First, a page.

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What Is a Natural Guardian?

An adoptive parent is treated as a natural guardian in most cases.
A mother deemed to be mentally unstable may lose guardianship of her child.
A parent of a child is considered a natural guardian.
Article Details
  • Written By: Mary McMahon
  • Edited By: Shereen Skola
  • Last Modified Date: 29 October 2014
  • Copyright Protected:
    2003-2014
    Conjecture Corporation
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A natural guardian is the parent of a child, recognized by law with the authority to make legal and medical decisions for the minor. In addition, natural guardians have certain responsibilities regarding the welfare of the child, including the provision of adequate shelter and food. This differs from an appointed guardian selected by a court.

Legally, adoptive parents are often treated as natural guardians, although this is not the case worldwide. This means that adoptive children have the same relationship as biological children, including inheritance rights. The biological parents of adopted children give up their guardianship rights and do not have the authority to make legal decisions. By arrangement, they may be able to visit their children and participate in childraising, depending on the terms of the adoption agreement.

From a legal standpoint, minors cannot make legal and medical decisions for themselves. A natural guardian may need to make choices regarding medical treatment and contracts. If a child has assets, these are also under control of the parent, who holds them in trust and must maintain them responsibly until the child is of age. For large estates, an appointed trustee may be required to oversee the child’s assets; for example, a grandparent might pass on a large inheritance to a child who is still not of age.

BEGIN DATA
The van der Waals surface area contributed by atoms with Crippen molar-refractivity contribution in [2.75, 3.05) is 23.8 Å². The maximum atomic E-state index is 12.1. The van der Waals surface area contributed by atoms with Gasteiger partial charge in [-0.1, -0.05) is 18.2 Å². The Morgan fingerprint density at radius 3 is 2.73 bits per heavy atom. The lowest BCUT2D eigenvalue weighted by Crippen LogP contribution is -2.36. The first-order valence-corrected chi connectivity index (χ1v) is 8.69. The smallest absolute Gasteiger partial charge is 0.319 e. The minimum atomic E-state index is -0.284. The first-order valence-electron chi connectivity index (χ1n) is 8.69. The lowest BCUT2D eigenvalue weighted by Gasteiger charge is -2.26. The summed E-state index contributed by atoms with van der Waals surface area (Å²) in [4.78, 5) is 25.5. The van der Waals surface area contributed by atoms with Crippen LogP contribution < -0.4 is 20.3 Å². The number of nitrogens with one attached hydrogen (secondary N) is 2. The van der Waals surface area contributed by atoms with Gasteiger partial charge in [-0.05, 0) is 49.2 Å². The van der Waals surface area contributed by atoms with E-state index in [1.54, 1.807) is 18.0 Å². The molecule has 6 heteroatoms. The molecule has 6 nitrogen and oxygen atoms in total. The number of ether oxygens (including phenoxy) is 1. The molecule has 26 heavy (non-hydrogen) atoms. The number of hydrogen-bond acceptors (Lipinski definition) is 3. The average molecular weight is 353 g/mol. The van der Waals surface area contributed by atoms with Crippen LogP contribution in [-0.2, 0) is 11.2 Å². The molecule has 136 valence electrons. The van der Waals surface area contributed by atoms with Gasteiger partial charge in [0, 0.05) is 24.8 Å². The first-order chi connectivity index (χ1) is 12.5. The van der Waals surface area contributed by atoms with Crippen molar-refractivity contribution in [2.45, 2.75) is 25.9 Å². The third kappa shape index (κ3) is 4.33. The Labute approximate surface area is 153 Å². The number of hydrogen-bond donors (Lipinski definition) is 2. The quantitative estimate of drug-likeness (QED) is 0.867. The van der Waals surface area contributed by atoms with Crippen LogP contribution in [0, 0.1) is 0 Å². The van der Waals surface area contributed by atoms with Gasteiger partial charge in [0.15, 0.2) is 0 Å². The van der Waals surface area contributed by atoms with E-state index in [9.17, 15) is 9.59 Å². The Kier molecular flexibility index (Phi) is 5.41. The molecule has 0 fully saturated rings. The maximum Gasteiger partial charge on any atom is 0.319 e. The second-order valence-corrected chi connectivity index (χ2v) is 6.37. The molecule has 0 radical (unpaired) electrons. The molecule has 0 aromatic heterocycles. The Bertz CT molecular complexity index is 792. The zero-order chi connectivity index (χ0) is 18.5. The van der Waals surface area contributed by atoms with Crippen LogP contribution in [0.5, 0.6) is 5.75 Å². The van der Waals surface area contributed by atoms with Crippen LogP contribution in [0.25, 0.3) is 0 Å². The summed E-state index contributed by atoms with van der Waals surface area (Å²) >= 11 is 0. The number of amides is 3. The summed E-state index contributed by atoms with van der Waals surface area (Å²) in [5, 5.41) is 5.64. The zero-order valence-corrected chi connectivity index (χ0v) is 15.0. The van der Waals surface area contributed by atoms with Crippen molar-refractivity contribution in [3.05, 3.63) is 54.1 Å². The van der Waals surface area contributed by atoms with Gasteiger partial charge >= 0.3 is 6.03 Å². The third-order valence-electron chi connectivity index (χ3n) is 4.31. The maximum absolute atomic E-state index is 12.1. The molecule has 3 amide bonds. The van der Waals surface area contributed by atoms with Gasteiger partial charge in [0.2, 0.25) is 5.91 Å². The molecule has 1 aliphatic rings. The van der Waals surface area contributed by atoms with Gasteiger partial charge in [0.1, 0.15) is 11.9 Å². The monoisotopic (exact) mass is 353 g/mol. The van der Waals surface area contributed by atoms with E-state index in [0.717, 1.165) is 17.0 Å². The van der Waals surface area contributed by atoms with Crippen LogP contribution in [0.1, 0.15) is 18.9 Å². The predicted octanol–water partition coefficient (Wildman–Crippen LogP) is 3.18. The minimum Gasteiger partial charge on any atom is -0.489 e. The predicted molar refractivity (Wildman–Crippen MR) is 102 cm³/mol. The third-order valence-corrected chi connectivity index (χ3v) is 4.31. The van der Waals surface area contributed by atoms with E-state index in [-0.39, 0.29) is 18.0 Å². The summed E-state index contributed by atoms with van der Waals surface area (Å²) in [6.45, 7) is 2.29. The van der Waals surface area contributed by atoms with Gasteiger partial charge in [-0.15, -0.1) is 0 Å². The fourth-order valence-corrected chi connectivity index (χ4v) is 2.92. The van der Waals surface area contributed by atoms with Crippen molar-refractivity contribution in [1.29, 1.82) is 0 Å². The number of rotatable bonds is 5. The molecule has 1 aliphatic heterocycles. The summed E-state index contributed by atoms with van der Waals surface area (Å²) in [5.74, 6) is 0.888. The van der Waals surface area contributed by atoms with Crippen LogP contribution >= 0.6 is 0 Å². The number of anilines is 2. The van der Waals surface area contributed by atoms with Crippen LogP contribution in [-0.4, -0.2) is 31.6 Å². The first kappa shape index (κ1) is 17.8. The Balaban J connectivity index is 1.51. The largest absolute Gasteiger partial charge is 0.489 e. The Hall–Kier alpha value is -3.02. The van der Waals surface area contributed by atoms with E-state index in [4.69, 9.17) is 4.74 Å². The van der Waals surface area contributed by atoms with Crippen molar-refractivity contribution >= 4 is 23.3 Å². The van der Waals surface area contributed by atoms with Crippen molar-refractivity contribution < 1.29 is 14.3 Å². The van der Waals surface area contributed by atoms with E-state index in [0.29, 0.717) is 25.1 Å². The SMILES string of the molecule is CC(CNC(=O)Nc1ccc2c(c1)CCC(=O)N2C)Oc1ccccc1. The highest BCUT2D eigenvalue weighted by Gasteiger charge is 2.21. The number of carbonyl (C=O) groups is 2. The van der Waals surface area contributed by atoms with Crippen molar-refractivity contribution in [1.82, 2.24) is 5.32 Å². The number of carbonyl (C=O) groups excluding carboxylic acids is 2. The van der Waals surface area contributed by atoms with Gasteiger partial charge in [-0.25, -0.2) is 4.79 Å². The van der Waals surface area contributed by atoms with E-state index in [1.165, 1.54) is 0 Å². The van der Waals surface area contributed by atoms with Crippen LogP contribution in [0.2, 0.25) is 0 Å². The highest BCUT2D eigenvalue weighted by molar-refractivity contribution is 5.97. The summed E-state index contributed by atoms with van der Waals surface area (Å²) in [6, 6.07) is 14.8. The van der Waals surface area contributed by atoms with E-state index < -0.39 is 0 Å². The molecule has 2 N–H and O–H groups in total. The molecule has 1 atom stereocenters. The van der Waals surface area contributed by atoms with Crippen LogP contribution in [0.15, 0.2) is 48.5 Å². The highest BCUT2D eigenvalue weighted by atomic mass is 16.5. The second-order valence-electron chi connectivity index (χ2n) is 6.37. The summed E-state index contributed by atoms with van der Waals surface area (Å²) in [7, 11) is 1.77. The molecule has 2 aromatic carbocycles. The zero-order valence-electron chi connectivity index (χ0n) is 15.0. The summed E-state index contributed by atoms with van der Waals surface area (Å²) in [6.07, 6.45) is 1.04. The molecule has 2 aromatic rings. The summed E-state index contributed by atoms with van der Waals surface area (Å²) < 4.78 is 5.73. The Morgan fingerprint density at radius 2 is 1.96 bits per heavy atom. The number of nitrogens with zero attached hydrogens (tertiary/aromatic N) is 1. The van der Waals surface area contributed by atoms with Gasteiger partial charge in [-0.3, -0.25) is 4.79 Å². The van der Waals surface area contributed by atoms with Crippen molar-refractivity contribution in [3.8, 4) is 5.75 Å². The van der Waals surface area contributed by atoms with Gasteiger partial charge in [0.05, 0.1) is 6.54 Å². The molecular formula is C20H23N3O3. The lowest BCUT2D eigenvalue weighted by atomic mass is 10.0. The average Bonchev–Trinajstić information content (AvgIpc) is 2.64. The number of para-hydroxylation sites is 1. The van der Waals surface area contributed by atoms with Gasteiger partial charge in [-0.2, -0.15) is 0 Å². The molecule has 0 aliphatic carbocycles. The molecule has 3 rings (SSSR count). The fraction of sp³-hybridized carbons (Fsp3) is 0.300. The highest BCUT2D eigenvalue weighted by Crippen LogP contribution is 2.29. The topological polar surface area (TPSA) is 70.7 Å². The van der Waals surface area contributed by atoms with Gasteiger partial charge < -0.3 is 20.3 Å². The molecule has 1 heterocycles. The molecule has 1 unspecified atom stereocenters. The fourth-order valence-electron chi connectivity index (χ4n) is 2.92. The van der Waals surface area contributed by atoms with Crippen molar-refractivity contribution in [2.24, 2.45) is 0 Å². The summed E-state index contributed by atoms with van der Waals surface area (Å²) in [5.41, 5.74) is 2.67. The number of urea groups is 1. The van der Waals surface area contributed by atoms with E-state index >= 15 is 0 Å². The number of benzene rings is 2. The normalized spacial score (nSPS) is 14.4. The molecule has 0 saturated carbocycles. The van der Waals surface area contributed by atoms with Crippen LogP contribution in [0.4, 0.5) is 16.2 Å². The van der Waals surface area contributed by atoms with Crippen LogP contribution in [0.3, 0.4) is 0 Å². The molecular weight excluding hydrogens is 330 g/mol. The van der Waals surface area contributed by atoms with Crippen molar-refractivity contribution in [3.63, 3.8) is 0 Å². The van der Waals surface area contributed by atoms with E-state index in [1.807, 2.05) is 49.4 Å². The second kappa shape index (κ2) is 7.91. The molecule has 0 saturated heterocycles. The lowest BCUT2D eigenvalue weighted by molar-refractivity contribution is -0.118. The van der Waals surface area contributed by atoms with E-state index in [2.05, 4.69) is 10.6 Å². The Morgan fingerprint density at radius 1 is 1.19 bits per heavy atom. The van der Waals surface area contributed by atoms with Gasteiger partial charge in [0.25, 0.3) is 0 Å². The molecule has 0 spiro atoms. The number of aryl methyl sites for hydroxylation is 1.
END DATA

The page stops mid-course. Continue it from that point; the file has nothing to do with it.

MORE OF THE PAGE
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It is possible to lose guardianship of a child in several ways. A natural guardian can choose to surrender a child for a variety of reasons, or in a divorce, custody may be awarded to only one parent, who has full guardianship rights. Courts can also choose to revoke custody in cases of child abuse or neglect, in which case they may appoint a temporary or permanent guardian to provide care for the child while the issue is taken to court. Once people lose these rights, they can be difficult to regain.

Under the law, a parent is often assumed to be a natural guardian unless proven otherwise. Many nations have extended equal rights to mothers and fathers, ensuring one’s custody doesn’t have precedence over the other and custody doesn’t automatically go to one parent in a separation. In rare instances, a natural guardian may be required to submit documentation proving relationship to the child in order to exercise legal authority. This is usually designed to safeguard the interest of the child, as for example when large transfers of a minor’s securities are made and this could have an impact on the child’s portfolio.

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